Splitting the hots and sharing the neutrals like that is no big deal; this is called a multi-wire branch circuit (MWBC). We have several answers on that, and Google can help too.
MWBCs are perfectly reasonable and safe. They are a little confusing at first, but they are good at delivering twice the amount of power with only one more wire.
Because if the shared neutral, a few extra installation rules apply. Most especially, make sure the hots are on separate poles. That is to say, there must be 240V between the two hots. Just use a 240V breaker, of the type which takes two breaker spaces, and requires both sides be turned off together.
A 30A breaker on 12 AWG wire is not allowed. You need to downgrade the breaker to 20A.
Any circuit breaker supplying 15A or 20A receptacles must be no larger than 20A, so the 30A breaker would not be allowed even if the wire was thick enough.
If you really, really want to decommission the MWBC and turn it into a single 120V circuit, you can do that. Just disconnect and tape off the red wire in the panel, put the black wire into a 120V breaker of appropriate amperage (i.e. 20A), and move the wires so that everything feeds off the black wire instead of the red. Honestly this seems like a foolish thing to do, it would be smarter and faster to just school up on MWBCs so you feel comfortable with them.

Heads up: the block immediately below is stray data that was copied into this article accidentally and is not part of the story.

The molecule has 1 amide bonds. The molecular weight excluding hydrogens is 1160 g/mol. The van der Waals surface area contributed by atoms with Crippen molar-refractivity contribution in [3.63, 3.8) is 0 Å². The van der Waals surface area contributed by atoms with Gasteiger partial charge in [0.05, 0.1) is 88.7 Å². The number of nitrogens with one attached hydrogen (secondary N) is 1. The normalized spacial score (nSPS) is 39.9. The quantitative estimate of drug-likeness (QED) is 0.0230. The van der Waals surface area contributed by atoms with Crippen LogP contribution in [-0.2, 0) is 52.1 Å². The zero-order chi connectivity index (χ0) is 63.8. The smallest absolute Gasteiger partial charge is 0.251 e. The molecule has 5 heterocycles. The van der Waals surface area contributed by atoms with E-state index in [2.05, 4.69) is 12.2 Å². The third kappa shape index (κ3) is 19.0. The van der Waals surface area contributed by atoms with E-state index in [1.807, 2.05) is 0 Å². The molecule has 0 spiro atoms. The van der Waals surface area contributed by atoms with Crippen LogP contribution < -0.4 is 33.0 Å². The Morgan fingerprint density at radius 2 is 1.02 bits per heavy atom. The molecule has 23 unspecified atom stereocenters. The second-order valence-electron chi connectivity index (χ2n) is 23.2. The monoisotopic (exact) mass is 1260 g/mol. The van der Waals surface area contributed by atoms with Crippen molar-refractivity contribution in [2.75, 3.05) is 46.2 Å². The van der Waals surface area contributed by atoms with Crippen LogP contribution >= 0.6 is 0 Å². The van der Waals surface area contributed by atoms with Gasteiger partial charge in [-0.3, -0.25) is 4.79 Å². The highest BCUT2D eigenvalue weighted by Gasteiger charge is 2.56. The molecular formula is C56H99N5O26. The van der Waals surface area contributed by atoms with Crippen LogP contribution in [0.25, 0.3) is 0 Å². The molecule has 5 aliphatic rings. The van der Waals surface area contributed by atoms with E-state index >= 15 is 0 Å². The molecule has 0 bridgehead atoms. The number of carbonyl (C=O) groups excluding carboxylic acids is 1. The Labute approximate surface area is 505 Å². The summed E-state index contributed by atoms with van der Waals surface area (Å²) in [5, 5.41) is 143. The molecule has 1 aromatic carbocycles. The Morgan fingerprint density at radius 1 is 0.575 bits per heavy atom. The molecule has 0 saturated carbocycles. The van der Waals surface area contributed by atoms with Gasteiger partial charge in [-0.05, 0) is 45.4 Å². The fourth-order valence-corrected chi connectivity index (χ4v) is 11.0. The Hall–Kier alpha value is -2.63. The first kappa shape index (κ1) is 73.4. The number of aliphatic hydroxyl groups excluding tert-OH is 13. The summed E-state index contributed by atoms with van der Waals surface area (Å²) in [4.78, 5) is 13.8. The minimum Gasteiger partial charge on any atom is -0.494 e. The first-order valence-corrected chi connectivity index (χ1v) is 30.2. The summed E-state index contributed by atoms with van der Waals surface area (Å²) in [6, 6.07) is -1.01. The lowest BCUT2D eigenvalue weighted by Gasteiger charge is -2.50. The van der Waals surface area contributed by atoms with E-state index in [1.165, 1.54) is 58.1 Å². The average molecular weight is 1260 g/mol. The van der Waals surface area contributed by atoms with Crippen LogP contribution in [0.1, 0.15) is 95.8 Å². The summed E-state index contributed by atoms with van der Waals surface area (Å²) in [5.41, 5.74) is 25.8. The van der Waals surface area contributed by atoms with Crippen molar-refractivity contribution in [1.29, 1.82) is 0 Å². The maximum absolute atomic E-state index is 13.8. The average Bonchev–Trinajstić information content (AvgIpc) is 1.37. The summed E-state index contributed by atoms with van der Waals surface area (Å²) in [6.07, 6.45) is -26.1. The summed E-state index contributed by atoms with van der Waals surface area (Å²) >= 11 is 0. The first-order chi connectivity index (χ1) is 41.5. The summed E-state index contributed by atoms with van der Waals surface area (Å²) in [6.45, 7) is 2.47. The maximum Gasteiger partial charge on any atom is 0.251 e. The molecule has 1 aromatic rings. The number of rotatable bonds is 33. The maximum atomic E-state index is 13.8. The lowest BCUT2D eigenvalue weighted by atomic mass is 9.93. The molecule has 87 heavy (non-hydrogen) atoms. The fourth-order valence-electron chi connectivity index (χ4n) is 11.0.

Edit: so you're out of spaces. As I said in the comment, you can join 2 circuits to become 2 branches of 1 circuit, and make that join right in the panel 6" before the breaker (or at the breaker if it's listed for 2 wires).
You can also do that with MWBCs - just land both hots on a single-pole breaker sized for one wire (e.g. for a #12 MWBC, a 20A breaker, not 40.) Yes, you have the dangerous condition of both hots being on the same pole, but the breaker is sized to protect the neutral, so it's not dangerous.
Lastly, you say the MWBC backbone is actually 10AWG. (heh, former dryer circuit). That veritably screams "put a subpanel at the end of me". That would support four receptacle circuits, and easy with 10AWG - no wrestling black snakes. Breaker the main for 30A to protect the 10AWG wire (the subpanel can be anything >=30A). If the MWBC splits there, land each side on a single. Otherwise continue the MWBC off a 2-pole. Now you have headroom in that panel for 2 more circuits. More if you ever upgrade the 10AWG backbone.
I strongly encourage you to be "once bitten twice shy" about running out of breaker spaces, and get the biggest panels you can, always. I joke about 84-space panels, but panels get expensive once they exceed 40/42-space, so just get two 42's :) By the way, industrial quality panels always have multiples of six because they also come in 3-phase -- therefore, 16 or 40-space screams "cheap builder-grade panel type".